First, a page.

But the uneasy feeling in my stomach didn't last long. There is no room in a university for clichés or for a historical consciousness coloured by ideology. Academia revealed itself to be above prejudice and political opportunism. I was simply astounded by what I learned. For example, the similarity between my mother tongue and Hebrew. Even in New Hebrew, with all the words it has borrowed from Yiddish, German and English, there are many parallels to be seen with Arabic. "He read", for example, is kara' in Hebrew, and qara'a in Arabic; "he wrote" is kataw in Hebrew and kataba in Arabic; "father" is 'aw in Hebrew and 'ab in Arabic. Even where the vowels differ, as in the words for "mother" (Hebrew: 'em; Arabic: 'umm), a clear relationship can still be seen between the two languages. These are just a few of a whole host of examples I could mention. Over time, my Hebrew lecturer and I increasingly came to enjoy a kind of question-and-answer game: he would give us a Hebrew word that we students did not yet know, and I would then have to try and work out the Arabic equivalent from the sound and the appearance of the written word. I didn't always manage it, but surprisingly often I did. Occasionally, the Hebrew and the Arabic word even had exactly the same meaning. Then there were words that might have had an obvious relationship in the two languages, but which differed more or less in their meaning, like for example the Hebrew word simla ("dress") and the Arabic word samal ("worn-out piece of clothing"). And of course we made a few curious discoveries in the course of this guessing game. For example, "cake" is 'uga in Hebrew. In Egypt, we actually have a food with a similar-sounding name, but which is better described as an omelette made with onions and parsley. 

It is well known that the best way to learn a foreign language is by reading a lot of texts in that language. I most enjoyed submerging myself in the Torah, the monotheistic legacy bequeathed to humanity by the Jews. Of these five books, which are composed in high literary style and including numerous epic and mythical elements, my favourite is Genesis, the first book of Moses. I particularly like the great similarity between God and man, in comparison to the Koran and the New Testament – when, for example, God rests from his work on the seventh day (Genesis 2: 2); when he is dissatisfied that Adam is living alone and therefore creates Eve; when Adam and Eve hear his voice in the Garden (Genesis 3: 8); and when he finally speaks to them after she has eaten of the tree of knowledge: "Behold man has become like one of us" (Genesis 3: 22).

For a Muslim who is familiar with the Koran, studying the Torah stimulates the intellect and the imagination. Many of the stories Muslims know from the Koran also appear in the Torah. The content of some of these stories corresponds almost exactly, when one compares the Torah and the Koran, with the exception of a few small details. Others have little content in common, but the same people appear in both. Seen in this way, all these stories are like little rivers that are all fed by the same source: they are variations of the monotheistic doctrine that forms the basis of both Judaism and Islam.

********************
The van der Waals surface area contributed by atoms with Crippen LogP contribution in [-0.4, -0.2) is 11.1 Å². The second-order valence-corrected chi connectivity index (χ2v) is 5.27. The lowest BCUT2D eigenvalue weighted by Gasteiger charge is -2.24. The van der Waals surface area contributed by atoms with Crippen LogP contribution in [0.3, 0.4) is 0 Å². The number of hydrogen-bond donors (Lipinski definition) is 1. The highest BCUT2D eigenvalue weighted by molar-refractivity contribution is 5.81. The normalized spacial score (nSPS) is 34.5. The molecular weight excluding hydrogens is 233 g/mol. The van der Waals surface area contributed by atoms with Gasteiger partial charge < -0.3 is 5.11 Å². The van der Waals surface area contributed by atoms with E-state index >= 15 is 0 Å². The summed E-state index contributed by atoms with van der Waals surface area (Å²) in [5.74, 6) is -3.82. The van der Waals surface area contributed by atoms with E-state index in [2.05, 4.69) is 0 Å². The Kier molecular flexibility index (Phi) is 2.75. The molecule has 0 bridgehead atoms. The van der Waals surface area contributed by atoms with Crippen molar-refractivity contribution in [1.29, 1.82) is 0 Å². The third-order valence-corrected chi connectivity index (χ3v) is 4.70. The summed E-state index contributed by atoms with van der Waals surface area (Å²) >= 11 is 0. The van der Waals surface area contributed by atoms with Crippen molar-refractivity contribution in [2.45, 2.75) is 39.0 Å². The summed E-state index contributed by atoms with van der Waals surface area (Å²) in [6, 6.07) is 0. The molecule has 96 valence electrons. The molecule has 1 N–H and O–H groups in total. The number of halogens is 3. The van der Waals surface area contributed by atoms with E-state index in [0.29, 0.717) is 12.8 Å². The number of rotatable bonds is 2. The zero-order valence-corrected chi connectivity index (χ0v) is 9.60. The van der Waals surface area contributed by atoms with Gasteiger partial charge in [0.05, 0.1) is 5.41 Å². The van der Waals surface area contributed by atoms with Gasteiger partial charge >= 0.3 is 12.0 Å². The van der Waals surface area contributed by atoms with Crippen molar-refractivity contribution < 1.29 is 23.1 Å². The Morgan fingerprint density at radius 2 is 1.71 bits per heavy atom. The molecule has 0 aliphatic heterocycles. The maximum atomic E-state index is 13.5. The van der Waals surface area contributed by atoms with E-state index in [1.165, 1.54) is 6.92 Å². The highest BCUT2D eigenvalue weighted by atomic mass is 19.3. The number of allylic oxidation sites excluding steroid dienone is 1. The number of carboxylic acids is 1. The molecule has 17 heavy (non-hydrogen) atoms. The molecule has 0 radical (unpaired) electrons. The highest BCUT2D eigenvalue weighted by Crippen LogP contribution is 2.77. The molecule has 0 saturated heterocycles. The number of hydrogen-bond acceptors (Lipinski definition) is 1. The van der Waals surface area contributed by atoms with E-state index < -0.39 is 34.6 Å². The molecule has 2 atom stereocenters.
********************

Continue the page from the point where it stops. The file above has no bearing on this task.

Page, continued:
Apart from the common linguistic roots and the common monotheistic tenets on which the Torah and the Koran are based, there are many other points of contact between Judaism and Islam, including in the religious commandments that govern the everyday existence of believers, right down to the smallest detail: from cleanliness to food customs, all the way to the correct phrases to use in particular situations, for example when entering the privy. 

A celebratory Ramadan mood in a Jewish house 

Considering all the commonalities mentioned so far, it is hardly surprising that when I was invited to a Jewish friend's house on the eve of the Sabbath, I was reminded of the mood back home during the Islamic fasting month of Ramadan. Relatives and friends, adults and children, had gathered round the Sabbath table, which was decked with candles and the Sabbath bread, shaped into a plait and covered with a cloth. The warm candlelight intensified the already very intimate atmosphere. The father came back from the service in the synagogue, according to tradition in the company of two angels, to whom we had to say shalom aleichem ("peace be with you") – which of course reminded me of the way Muslims greet the two angels to the left and right at the end of prayers, with as-salaam aalaykum. Then the father spoke the blessing over the Kiddush cup and the Sabbath bread and wished blessings on his relatives, as we Muslims do in Ramadan when we break the fast at sunset.